Knowing What to Expect at the Social Security Disability Interview
While millions of Americans receive Social Security Disability Insurance (SSDI) benefits, most did everything they could to continue working, until it became apparent that was no longer a viable option. Working gives structure and purpose to a person’s life, and being forced to give up this important aspect of life is never easy. Once the decision to file a disability claim is made, though, one needs to understand what the Social Security Administration (SSA) is expecting to see in an application to allow an examiner to issue a determination. The success or failure of a disability claim is almost exclusively tied to the amount and quality of medical evidence submitted by the applicant. The initial application may be filed over the telephone, online or at the local SSA office, and shortly after an application is submitted, the local SSA office will typically contact the claimant to schedule an in-person or phone interview to go over the contents of an application. No decision is made at the interview, but it does give claimants an opportunity to flesh out any weaknesses the application may have before it is assigned to an examiner. Thus, the SSA interview should be taken seriously, and prepared for in advance to maximize the opportunity to improve the application or clear up any confusion the claimant may have about the claim process.
What to Prepare
Two important pieces of information a claimant should be prepared to provide is a full medical history for all treatment received related to the disability, and a complete work history. A person’s medical condition and past work are two of the items that SSA uses to decide disability claims, so the more complete and accurate this information is from the beginning the faster one can be approved. Consequently, the following types of medical documentation and information will be needed:
- the names and contact information for all physicians who provided treatment for the disability;
- the names and contact information for all physicians who provided any other types of medical treatment, such as physical or rehabilitative therapy;
- all medications currently being taken;
- the dates for any medical testing; and
- the dates of treatment for the disabling condition.
Importantly, documentation of medical treatment received during the last 90 days should be collected and presented. The claimant needs to show recent medical treatment to prove the disability is still present.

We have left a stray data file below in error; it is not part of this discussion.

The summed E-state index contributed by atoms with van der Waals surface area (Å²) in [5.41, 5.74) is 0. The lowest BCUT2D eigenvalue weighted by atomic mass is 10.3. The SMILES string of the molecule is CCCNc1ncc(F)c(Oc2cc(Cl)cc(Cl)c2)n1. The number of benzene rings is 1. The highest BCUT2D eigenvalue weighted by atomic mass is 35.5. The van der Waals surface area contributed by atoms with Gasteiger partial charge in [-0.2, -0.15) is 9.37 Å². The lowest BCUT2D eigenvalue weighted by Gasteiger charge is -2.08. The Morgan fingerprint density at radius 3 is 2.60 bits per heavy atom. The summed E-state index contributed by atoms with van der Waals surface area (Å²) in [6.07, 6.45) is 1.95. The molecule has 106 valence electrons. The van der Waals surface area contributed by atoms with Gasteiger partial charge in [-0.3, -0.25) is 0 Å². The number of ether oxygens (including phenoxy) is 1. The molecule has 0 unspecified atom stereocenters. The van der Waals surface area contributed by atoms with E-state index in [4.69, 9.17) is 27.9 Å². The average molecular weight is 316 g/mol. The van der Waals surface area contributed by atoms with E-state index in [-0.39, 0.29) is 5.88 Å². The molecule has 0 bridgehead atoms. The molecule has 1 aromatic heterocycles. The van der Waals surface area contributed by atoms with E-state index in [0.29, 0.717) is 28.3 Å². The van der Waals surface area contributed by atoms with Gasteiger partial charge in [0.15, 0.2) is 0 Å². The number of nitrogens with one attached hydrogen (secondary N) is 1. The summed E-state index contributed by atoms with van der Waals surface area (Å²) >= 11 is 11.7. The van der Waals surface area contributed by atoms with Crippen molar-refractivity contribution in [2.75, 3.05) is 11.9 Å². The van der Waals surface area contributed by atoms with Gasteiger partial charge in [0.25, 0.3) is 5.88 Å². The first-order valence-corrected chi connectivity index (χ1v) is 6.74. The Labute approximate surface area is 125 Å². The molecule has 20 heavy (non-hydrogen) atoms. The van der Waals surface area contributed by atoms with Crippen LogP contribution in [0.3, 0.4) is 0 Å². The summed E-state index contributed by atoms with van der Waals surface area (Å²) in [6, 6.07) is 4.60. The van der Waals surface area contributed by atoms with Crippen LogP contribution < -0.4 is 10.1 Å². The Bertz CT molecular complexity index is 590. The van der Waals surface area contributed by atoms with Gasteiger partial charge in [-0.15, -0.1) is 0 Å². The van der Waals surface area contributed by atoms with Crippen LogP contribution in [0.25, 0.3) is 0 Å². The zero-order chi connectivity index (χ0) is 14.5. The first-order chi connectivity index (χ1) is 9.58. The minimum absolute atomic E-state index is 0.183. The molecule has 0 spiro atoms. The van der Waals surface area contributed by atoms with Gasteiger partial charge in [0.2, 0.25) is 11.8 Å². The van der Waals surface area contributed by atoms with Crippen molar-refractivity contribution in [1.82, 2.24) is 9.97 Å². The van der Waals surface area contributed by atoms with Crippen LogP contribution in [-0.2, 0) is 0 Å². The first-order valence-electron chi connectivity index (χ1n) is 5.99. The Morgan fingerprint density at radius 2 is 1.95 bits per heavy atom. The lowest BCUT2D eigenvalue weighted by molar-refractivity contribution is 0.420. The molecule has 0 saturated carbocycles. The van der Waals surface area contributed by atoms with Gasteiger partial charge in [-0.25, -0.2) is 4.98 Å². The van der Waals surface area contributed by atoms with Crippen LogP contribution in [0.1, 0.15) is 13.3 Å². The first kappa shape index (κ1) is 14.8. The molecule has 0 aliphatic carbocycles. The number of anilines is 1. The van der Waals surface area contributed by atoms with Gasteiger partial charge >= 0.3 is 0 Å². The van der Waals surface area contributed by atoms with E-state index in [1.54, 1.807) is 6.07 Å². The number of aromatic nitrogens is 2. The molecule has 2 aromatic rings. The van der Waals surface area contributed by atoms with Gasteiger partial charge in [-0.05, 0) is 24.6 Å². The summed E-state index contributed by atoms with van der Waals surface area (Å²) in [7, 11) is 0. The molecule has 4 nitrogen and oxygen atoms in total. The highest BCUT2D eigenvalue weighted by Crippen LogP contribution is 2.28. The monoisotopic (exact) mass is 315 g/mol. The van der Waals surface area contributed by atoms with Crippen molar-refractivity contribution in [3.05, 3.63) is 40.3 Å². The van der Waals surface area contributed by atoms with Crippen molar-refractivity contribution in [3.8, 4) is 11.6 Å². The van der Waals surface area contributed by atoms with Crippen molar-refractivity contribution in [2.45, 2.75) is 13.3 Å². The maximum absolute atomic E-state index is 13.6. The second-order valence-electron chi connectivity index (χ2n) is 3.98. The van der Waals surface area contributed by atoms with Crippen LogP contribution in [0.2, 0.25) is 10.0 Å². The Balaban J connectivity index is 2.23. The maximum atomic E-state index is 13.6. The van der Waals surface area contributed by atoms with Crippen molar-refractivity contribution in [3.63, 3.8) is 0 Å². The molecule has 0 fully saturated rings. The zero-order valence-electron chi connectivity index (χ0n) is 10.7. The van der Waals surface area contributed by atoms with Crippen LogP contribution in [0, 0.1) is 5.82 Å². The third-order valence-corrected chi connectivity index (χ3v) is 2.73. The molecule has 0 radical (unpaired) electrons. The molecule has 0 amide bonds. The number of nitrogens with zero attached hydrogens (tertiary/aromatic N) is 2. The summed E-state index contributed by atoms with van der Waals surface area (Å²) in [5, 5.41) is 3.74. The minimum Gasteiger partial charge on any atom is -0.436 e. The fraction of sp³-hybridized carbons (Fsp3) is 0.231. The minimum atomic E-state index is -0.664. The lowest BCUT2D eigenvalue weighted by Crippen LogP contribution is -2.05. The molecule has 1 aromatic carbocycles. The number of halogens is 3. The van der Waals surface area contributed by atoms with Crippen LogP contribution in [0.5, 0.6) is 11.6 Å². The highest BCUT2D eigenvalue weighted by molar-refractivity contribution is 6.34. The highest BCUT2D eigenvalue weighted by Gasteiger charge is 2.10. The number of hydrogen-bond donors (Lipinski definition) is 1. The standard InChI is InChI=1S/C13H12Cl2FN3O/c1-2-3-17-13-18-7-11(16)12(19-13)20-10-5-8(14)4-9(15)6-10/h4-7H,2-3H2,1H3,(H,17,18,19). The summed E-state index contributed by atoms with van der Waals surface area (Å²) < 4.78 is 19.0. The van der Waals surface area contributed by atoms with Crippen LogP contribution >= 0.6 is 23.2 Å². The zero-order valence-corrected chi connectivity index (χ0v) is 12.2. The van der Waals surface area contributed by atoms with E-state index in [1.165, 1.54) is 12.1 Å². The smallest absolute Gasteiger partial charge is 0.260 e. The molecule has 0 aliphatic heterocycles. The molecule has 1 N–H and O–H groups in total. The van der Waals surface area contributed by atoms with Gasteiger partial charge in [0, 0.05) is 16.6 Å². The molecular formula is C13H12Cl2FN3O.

A claimant’s work history for the past 15 years is also needed. This window of time is used, as opposed to all jobs performed in a person’s life, because it is considered to represent the most relevant skills a person possesses. This information should be written down in advance to ensure nothing is forgotten in the stress of a live interview.
In addition, biographical information related to marriage, divorce and minor or disabled children will be needed, and information related to incomes, other financial resources (i.e., stocks, land, vehicles or 401ks) and military service.
At the Interview
The interview itself usually takes about an hour to complete if the claimant prepared in advance. This step is essentially a fact-finding mission that involves SSA representative asking the claimant questions related to the information discussed above. Claimants scheduled for an interview typically receive a form to fill out in advance to list the names and contact information for past employers and relevant medical treatment, but if this form is not received, bring a written list of this information.
In-person interviews are best, but if this is not an option due to transportation or distance issues, phone interviews are available. Claimants are given a specific date and time to expect a phone call, and should prepare all the information listed above to provide to the SSA representative.
Consult a Disability Attorney
If you are suffering from a disabling condition and unable to work, talk to a disability attorney about qualifying for benefits through private insurance or SSDI. Farrell Disability Law, representing clients throughout Florida, understands how overwhelming and stressful the onset of a disability is, and will work to get you benefits you need so you can focus on managing your health. Contact us today for a free consultation.